More of most everything in a favorite zoom compact.
Ricoh has joined the megapixel race across its line of advanced compacts, and here's the upgrade of the GX series of wide zooms, the GX200 ($495, direct, camera only; $597 with VF-1 viewfinder). The new rig gets a boost to 12MP, up from the 10MP of its predecessor, the GX100, plus an assortment of tweaks and tuneups.
To recap the GX concept, it's a tough little magnesium-alloy camera housing a 24-72mm (full-frame equivalent) extrawide 3X zoom, sensor-based image stabilization, well-designed controls, and, to make up for the lack of an optical viewfinder, an optional accessory electronic viewfinder (EVF) that mounts in the hot shoe.
The GX200's LCD is a notch bigger at 2.7 inches, up from 2.5 inches of the GX100, but more important, noticeably finer-grained with twice the dots: 460,000 versus 230,000. The menus are clearer and better organized. The GX200 adds a second programmable single-function button, and adds a third My Mode position on the mode dial for custom camera settings. The sharp-eyed might notice that the video icon has disappeared from the mode dial, but video's in there -- you'll find it as a selection under the scene modes.
Ricoh's new Smooth Imaging Engine III processor provides more shots in burst shooting and promises higher image quality. Ricoh also states that the lens, nominally the same as on the GX100, has been "enhanced" to match the higher capabilities of the sensor and processor.
On that issue, we can state that, yes, the GX200 has boosted image quality from the GX100, but it's rather a mixed bag. Resolution at low ISOs comes in at an average of 2200 lines, a sizable bump up from the tested 2075 lines of the GX100. Color accuracy also tested at Excellent. With the camera's noise reduction on (which we strongly recommend), the resolution dropped to 1950 lines at ISO 400, still Excellent. Resolution dropped off more steeply from there, to 1570 lines at ISO 1600, which just sneaks into the Extremely High ranking.
When it comes to noise, however, the devil's bargain that Ricoh (and other manufacturers of compact cameras) make going to more megapixels on small sensors becomes apparent. The noise numbers are not significantly better than the GX100's, and noise at ISO 800 and 1600 still fall into the Unacceptable range. The irony is that in overall image quality, the GX200 scores Excellent up to ISO 200, while the older camera made it into that ranking at ISO 400.
Our test results were based on evaluations of JPEGs rather than RAW-to-TIFF conversions. The GX200, like other Ricoh models, saves to Adobe DNG files rather than a proprietary format. We found that we got a very modest gain in resolution and slightly less noise at ISO 64 and 100 when we converted the RAWs to TIFFs in Adobe Raw Converter 5.1, with its noise reduction set to 50 (the midpoint). But at higher ISOs, the noise was worse than in the JPEGs, with no improvement in resolution, even with noise reduction cranked to 100. (What this shows is that Ricoh should develop its own RAW conversion software.)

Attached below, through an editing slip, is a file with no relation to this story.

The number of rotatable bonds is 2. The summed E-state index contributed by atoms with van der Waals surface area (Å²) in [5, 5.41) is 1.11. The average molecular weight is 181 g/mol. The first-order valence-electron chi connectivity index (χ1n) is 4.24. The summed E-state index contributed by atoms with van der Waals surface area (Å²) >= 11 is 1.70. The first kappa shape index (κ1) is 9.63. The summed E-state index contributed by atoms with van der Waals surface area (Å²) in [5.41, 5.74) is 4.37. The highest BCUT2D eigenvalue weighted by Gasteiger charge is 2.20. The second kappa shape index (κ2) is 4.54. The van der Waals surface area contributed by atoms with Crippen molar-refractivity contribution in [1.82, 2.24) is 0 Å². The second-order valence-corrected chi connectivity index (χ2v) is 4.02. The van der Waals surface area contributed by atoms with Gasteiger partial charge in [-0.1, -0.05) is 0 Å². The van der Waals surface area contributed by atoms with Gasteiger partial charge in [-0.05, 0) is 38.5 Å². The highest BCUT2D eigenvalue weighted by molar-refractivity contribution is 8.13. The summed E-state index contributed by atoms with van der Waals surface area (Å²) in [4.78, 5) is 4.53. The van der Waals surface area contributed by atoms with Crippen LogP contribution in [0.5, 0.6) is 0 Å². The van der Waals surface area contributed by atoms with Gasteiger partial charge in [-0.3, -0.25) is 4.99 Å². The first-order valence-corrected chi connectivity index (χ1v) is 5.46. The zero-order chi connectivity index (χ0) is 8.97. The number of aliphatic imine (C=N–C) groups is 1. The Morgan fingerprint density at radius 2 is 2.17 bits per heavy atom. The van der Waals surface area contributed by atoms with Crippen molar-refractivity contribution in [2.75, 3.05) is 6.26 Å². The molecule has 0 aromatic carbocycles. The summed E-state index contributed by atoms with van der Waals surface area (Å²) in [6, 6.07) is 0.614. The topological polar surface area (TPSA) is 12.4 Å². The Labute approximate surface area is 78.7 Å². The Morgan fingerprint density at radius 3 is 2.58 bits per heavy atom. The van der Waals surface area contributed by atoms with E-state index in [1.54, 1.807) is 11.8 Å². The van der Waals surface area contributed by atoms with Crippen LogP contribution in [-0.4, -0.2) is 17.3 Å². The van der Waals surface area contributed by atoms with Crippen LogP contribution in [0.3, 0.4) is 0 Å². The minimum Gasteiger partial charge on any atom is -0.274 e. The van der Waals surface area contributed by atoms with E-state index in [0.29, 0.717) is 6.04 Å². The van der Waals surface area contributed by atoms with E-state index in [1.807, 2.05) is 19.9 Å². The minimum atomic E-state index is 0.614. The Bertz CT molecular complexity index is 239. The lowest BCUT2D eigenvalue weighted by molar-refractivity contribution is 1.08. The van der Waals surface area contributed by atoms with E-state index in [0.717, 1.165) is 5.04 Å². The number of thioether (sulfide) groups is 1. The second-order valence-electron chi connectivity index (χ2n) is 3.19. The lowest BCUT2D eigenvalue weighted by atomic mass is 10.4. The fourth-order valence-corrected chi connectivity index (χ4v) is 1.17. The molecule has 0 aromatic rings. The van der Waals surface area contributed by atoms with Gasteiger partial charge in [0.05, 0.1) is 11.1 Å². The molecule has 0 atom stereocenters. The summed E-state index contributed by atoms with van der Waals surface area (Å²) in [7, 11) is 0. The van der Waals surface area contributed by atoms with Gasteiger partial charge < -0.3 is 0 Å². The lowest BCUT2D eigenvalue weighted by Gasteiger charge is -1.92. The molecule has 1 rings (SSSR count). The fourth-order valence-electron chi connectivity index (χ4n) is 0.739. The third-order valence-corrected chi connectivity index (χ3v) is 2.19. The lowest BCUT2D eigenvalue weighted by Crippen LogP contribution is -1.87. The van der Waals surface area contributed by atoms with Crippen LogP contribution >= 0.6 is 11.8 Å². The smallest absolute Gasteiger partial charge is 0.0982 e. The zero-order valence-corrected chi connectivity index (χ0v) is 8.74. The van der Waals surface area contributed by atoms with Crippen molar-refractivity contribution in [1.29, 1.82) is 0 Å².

Short answer: Keep the GX200 to ISO 400 or below and you'll get great pictures. The image stabilization helps here, providing up to two more stops handholdability in our tests using DxO Analyzer 3.0.1 -- a very good performance for so short a lens.
In use, the GX200 has all the virtues of its predecessor, which are many. The camera is a very comfortable fit in the hand, and the two input controls -- a scroll wheel in front, a toggle in back -- make setting changes easy and fast, notably in manual exposure mode. The VF-1 viewfinder remains the same, which is to say grainy and jumpy, but it gives you a 100-percent accurate view, shows you an overlay of full information (if you want it), is easy to use in bright light, and can be tilted up to 90 degrees for low-angle or close-up shooting. One thing we'd like to see is an autoswitch from the LCD to the EVF.
The GX200 loses a feature of the GX100: the external phase-detection autofocus that worked in tandem with the contrast-detection AF for faster focusing speeds. We compared the AF of the new camera with the old one, in low light and low-contrast situations, and didn't find it any slower. Chalk one up to improvements in contrast-detection AF.
The megapixel boost also slowed down the burst rate, to just under 1.5 frames per second for Fine or Normal JPEGs, compared with 2.5 fps of the GX100. But unlike the older camera, which ran out of gas at just 5 frames, the GX200 just kept on firing, and firing, and firing . . . until the card was full. We were using a new 4GB SanDisk Extreme III 30 MB/s Edition SDHC card.
Lots of other useful and fun features: an electronic level for keeping horizons untilted, an interval timer for time-lapse sequences, and bracketing by exposure, white balance, even a "color bracket" -- color, black-and-white, and sepia images.
And no new Ricoh model would be complete without the introduction of some sort of funky new accessory, so may we present . . . the automatic lens cap. Ricoh calls it the Self-Retaining Lens Cap LC-1 ($18, direct) and it consists of three flower-petal blades that are pushed open when the lens extends. Also new is an auxiliary tele lens, the TC-1 ($150, direct), which gives you a 135mm equivalent. The existing DW-6 wide-angle auxiliary lens ($140, direct) will also operate on the GX-200, giving you a 19mm equivalent.
There you have it: A camera we like a lot, that has easy and logical operation, with both advanced capabilities and fun built in. But we would have been happier with fewer megapixels if they came with less noise.